It may well be that Western music’s “major scale” is a musical metaphor: do is the moment of commitment. re is establishing contact with the work you’re doing, the process. mi is when you start to feel the process taking on a life of its own. mi-fa is a crisis point, wherein you suffer some disillusionment with certain presumptions and expectations. sol is when the power returns… you’re more than halfway there! But also here is temptation, the temptation to “coast”. la is when you re-commit, on a deeper level, knowing that in following the process, you have a chance to enter into the truly creative – something unforeseeable. si-do is the transition to letting go of the “push” and just allowing the result to manifest itself! ~ David Salminen’s re-working of a very old tradition, inspired by J.G. Bennett’s explanation of Gurdjieff’s mysterious law of heptaparaparshinokh, found in Bennett’s book: “Talks on Beelzebub’s Tales”.
David’s next concert, in Portland, Oregon, on Oct. 28, 2017, 1 pm, is inspired by thinking about “The Relative Brightness of the Stars”. It will happen at the Recital Hall inside of Classic Pianos, 3003 SE Milwaukie Ave, Portland, OR, USA 97202.
It turns out that stars, just like us humans, have life cycles… most stars can be found in what astronomers call “the main sequence”… but there are many outliers, as well. The stars are similar to us, or – as we are each and all made of star dust – we are similar to the stars. (No admission charge; donations to help cover expenses and support David’s efforts are welcome.) Please share this announcement with your friends as you see fit.
“Hitch your wagon to a star. Let us not fag in paltry works which serve our pot and bag alone. Let us not lie and steal. No god will help. We shall find all their teams going the other way,—Charles’s Wain, Great Bear, Orion, Leo, Hercules: every god will leave us. Work rather for those interests which the divinities honor and promote,—justice, love, freedom, knowledge, utility.” – from Society and Solitude, by Ralph Waldo Emerson
“The Call of the Cosmos” …come join me for the unveiling of new piano improvisations linking spontaneity with classical impulses… a relaxing tribute to multi-sensory imagination… learn how to listen to the Cosmos with X-ray vision!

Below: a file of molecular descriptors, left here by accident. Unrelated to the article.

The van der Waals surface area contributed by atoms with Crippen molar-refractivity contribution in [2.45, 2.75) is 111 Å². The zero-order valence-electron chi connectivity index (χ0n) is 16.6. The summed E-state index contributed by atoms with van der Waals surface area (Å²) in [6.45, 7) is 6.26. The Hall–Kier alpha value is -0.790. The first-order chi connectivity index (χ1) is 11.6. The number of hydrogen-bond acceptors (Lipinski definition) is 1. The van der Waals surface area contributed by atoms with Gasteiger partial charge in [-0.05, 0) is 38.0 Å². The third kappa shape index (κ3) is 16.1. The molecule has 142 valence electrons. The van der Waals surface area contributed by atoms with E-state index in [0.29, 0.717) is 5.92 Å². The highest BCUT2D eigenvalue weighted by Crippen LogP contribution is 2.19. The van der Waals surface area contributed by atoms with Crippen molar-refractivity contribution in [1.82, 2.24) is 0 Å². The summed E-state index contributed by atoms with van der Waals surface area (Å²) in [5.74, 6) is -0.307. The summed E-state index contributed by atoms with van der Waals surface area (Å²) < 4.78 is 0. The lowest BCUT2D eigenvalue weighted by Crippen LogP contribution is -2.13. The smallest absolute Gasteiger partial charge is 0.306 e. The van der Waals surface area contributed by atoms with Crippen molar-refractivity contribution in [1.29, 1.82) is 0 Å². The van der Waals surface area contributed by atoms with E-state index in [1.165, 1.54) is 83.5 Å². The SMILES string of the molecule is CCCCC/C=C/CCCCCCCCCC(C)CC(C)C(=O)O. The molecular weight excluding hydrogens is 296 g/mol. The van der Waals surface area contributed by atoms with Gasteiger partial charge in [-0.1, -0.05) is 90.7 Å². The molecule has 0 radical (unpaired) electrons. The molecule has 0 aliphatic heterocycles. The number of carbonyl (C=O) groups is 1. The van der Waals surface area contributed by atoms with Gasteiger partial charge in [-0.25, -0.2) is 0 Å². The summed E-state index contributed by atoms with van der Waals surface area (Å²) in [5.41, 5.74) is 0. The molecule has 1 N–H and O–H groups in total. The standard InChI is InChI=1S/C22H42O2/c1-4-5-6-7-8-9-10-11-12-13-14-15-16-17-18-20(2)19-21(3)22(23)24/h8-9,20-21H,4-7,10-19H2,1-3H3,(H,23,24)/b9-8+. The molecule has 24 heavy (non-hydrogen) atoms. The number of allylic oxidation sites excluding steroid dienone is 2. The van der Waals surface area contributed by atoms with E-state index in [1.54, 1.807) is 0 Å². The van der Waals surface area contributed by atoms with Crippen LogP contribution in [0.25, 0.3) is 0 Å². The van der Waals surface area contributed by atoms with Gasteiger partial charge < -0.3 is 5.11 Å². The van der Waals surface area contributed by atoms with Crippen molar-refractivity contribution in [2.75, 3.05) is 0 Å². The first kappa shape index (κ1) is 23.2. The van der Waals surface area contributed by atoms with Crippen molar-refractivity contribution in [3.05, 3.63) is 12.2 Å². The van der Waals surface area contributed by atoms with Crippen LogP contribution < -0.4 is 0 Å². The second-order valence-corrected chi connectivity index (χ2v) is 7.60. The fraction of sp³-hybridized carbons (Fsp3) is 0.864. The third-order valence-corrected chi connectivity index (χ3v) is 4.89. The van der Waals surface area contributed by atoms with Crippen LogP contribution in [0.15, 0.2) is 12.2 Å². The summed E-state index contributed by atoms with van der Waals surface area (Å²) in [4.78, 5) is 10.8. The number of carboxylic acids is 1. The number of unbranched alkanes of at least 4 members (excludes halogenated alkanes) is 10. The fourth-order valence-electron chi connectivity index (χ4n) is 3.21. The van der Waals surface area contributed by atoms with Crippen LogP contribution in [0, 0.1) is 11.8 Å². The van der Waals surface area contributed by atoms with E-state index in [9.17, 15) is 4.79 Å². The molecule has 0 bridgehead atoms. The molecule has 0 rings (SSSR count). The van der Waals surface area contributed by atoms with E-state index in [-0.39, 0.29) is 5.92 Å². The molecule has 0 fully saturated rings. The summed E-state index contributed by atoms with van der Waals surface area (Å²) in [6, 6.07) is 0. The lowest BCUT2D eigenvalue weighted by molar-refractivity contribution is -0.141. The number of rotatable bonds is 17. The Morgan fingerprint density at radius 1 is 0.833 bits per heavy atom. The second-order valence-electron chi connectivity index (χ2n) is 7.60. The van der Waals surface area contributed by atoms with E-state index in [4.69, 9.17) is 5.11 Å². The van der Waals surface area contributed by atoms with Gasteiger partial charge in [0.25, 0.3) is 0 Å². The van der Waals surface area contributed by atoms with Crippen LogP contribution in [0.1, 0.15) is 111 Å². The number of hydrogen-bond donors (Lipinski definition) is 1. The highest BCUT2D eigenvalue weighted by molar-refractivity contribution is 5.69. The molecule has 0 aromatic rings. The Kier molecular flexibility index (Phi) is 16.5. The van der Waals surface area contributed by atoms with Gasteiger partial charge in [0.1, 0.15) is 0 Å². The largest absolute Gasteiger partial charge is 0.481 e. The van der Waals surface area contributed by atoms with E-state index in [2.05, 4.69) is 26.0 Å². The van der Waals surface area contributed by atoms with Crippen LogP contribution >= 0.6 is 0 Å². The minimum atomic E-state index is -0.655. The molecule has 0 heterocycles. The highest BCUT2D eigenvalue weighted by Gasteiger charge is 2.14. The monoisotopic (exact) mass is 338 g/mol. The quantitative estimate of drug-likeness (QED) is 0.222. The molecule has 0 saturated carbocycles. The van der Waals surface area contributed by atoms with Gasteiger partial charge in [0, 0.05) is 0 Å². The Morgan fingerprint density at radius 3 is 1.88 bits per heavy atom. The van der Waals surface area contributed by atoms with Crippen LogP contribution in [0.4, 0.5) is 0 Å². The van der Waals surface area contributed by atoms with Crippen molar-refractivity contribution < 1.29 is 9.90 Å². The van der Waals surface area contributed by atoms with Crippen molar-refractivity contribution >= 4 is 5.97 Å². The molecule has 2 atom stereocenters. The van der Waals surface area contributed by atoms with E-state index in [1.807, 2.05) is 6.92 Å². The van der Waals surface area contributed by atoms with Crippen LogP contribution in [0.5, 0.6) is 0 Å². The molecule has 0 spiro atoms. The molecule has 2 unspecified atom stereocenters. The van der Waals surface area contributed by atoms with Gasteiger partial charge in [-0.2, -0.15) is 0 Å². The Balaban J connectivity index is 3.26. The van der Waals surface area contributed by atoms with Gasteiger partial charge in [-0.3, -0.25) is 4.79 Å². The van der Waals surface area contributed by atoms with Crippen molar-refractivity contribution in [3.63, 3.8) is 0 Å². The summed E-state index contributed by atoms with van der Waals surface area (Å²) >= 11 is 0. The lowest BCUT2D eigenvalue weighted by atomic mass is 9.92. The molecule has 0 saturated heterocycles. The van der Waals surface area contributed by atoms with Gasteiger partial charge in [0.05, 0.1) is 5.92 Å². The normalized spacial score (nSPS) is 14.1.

David Salminen in concert, 3 pm Sunday, March 12, 2017 (Please remember that our clocks “spring forward” at 2 a.m. that Sunday morning.)
open to the public – supported by donations
CLASSIC PIANOS Recital Hall (503) 239-9969
3003 SE Milwaukie Ave, Portland, OR 97202
Website & map: http://portland.classicpianos.net/contact
for more information please email: email@example.com
NGC 6357 – located in our galaxy – about 5,500 light years from Earth – Image credit: X-ray: NASA/CXC/PSU/L. Townsley et al; Optical: UKIRT; Infrared: NASA/JPL-Caltech https://www.nasa.gov/mission_pages/chandra/cosmic-winter-wonderland.html
photo by Christopher Vardas
An ancient idea occurring across many cultures is the notion that being in harmony with oneself is related to being in harmony with the world at large. Whether or not the brain waves, of a relaxed human being, vibrate at the same frequency as the earth (said to be 8 cycles per second and known as the Schumann Resonance) – composers such as myself aspire to intuitively find a music that helps people get back into a harmonic balance… this has been noted by many people. Please join us if you can, for this free concert at the Portland Piano Company on July 10, 2016, 3 to 4:30 p.m. – There is a comprehensive announcement in the Portland Mercury: http://www.portlandmercury.com/events/18292535/earth-you-are-here
If you can’t make it to the concert, or just want to hear an example of David’s music, there’s a concert excerpt on YouTube from this past January, recorded by John-Henry Dale, using a special 360 degree camera (interactive) and a new kind of microphone: https://www.youtube.com/watch?v=_xBxrRAsgPE
When I can remember myself a little more consistently, it is music that I believe in… along the lines of the famous Leonard Bernstein remark – to the effect that his response to violence would be to pursue music more passionately than ever, or Albert Schweitzer’s famous footnote to all his philosophizing about “reverence for life” – something to the effect that his life was his argument. Many good and generous people have made possible my development as a musician, by showing up and giving attention to my spontaneous aspiration toward harmony via mellifluous string plucking at the piano, and this has helped make my life meaningful. Remarkably, the making happen & the taking in of music & art, and any effort toward value realization, gives one courage – courage from the inside – a courage not dependent on external recognition. This kind of courage is linked to maturity and self-realization – not as a claim, but as an aim.
“Know your strengths and own them and don’t apologize for them.” attributed to Annabel Acton (seen on the Forbes.com website, 5/11/16) – As a kind of example… I have been able to improvise at the piano, quite amiably, since the beginning of my own memories, from around the age of 5. More importantly, as I discovered in the fall of 1980, it is possible to improvise with great purpose and result, given special circumstances. Describing such “circumstances” could result in a very long story – and one that I hope to be able to share someday. Meanwhile – let me just say that I am very, very grateful to all the people who have attended my musical meditations over the past 30-odd years, with the kind of openness and attitude that facilitates a methodology driven by spontaneity.